Thomas Crapper was a British plumber who did improve the functionality of the flush toilet. He even held nine patents, three of which were for improvements to the water closet. But no, contrary to popular belief, Thomas Crapper didn’t actually invent the flush toilet.
Credit for the toilet should actually go to 16th-century author Sir John Harrington. Harrington was an author and in 1596, he wrote an article named “Plan Plots of a Privy of Perfection.” In this article, he described his idea of a flush toilet. Queen Elizabeth I was so impressed by his idea that she asked Harrington to install one in the Royal Palace. She even bound and hung his article next to the toilet. This new flush toilet was not properly vented and sewer gas constantly leaked into the Royal bathroom. Bowls of herbs and fragrances were placed around the room to remedy this problem. This odd invention made Harrington an object of ridicule and he never built another one. After Harrington died, the toilet was taken out of the palace and remained unpopular for the next 200 years.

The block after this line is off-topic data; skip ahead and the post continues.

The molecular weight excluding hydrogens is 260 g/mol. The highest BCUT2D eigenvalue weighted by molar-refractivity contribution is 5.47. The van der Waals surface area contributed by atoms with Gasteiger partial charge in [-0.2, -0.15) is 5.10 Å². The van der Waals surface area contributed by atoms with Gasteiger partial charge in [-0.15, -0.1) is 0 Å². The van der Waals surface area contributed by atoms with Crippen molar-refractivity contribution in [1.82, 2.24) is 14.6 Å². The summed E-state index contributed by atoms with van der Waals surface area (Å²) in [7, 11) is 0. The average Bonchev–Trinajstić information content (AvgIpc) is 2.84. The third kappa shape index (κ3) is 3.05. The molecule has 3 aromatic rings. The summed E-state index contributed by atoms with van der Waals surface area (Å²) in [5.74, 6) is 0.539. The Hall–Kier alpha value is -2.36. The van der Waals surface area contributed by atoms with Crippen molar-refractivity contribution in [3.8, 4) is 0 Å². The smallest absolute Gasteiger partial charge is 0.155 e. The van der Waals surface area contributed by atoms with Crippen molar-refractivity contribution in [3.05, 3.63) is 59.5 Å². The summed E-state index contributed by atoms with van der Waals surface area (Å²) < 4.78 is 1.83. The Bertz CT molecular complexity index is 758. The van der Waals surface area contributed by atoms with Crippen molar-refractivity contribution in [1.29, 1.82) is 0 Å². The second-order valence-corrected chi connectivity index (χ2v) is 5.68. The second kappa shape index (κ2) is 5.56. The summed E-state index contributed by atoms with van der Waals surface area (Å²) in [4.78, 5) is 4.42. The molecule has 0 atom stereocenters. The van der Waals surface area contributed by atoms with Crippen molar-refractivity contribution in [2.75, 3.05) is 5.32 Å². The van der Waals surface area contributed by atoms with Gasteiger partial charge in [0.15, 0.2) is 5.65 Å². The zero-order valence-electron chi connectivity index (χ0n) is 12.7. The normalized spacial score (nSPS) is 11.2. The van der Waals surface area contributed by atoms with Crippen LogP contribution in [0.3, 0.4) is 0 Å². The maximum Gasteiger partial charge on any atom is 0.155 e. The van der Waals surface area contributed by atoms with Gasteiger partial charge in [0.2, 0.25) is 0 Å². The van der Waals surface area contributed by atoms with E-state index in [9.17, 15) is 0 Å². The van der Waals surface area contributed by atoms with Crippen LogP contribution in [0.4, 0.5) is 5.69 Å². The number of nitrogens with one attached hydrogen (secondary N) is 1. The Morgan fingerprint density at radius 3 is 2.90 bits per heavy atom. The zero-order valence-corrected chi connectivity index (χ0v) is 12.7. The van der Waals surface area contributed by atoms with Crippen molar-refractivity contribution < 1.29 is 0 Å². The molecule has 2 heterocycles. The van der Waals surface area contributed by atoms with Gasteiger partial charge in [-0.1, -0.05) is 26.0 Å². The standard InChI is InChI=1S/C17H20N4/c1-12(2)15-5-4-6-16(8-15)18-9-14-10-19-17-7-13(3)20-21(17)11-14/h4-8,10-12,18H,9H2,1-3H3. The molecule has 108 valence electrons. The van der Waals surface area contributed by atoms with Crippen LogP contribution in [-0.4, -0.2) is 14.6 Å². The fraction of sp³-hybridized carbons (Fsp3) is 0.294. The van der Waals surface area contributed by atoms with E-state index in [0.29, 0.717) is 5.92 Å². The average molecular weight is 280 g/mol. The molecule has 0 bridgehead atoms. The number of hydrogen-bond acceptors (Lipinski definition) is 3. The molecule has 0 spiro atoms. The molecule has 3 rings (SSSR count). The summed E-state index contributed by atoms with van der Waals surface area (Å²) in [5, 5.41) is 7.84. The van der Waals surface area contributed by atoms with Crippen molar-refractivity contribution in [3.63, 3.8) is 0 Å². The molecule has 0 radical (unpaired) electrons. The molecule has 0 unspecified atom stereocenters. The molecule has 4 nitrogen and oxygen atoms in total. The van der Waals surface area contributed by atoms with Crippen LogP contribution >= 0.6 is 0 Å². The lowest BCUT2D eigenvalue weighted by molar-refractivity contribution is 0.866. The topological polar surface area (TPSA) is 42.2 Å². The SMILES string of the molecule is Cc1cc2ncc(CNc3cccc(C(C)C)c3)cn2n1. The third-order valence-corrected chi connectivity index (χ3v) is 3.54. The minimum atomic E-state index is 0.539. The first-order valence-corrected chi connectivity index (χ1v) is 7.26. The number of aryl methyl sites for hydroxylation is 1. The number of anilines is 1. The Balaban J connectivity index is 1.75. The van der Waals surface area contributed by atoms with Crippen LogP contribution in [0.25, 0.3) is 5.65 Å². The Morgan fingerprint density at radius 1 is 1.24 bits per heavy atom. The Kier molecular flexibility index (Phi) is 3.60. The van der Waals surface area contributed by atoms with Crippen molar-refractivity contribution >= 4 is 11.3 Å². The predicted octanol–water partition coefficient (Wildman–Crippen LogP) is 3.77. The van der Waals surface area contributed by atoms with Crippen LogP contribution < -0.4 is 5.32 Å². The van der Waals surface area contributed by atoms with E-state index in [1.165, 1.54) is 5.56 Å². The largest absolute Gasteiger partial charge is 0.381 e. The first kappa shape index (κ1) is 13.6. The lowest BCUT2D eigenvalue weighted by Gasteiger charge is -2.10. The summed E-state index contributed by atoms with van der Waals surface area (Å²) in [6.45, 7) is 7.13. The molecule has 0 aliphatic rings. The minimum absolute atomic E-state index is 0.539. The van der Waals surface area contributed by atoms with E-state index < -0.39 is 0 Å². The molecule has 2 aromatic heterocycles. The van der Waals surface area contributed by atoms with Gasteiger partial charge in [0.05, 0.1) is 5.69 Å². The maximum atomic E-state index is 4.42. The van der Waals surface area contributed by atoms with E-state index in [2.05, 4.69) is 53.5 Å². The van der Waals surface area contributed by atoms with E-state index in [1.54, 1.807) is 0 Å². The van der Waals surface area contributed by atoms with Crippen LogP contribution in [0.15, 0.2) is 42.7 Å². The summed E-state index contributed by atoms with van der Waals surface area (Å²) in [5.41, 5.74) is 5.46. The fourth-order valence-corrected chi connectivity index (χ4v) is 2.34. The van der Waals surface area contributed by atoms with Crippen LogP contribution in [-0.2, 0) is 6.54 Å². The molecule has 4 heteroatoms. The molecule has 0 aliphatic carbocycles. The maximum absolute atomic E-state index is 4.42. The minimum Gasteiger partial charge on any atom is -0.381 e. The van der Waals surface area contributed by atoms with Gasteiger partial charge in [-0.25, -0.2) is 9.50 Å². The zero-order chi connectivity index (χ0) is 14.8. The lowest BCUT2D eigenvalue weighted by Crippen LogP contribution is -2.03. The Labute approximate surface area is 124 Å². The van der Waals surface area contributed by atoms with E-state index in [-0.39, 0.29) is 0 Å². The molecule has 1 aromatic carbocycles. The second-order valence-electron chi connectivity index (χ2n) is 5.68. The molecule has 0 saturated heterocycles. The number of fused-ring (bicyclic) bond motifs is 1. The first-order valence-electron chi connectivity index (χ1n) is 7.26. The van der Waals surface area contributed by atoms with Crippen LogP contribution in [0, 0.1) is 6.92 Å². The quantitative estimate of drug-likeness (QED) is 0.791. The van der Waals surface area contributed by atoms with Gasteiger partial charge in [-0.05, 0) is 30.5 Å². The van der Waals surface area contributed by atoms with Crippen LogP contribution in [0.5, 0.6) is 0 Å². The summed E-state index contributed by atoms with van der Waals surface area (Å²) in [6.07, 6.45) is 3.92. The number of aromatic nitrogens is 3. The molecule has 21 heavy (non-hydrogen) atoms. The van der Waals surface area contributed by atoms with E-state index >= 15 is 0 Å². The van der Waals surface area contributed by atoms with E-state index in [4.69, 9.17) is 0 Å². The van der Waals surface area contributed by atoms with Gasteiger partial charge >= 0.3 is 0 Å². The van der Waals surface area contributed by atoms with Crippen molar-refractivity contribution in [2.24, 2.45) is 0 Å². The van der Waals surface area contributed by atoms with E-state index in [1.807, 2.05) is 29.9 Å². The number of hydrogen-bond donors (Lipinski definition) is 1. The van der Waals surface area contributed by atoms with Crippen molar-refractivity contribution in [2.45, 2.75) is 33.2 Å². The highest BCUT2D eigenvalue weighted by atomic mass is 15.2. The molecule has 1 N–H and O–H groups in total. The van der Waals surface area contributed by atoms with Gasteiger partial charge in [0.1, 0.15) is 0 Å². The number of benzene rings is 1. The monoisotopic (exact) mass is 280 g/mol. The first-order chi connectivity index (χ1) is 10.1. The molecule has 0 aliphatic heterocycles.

The first patent for a flush toilet was issued to Alexander Cummings, a watchmaker in 1775. This toilet was a predecessor to the modern toilet. Some water was left in the bowl after each flush. A leaking seal at the bottom of the toilet continuously emitted sewer gas into the home though. After Cummings, many inventors worked to improve the toilet and the problems with gases leaking into the house.
Thomas Crapper made many improvements to the water closet. He invented the pull-chain flushing system and an air tight seal between the floor and the toilet. He also helped solve the problem of sewer gas leaking back into the house. He developed and patented systems for venting the gas through a pipe to the roof. Thomas Crapper, though, did not invent the toilet.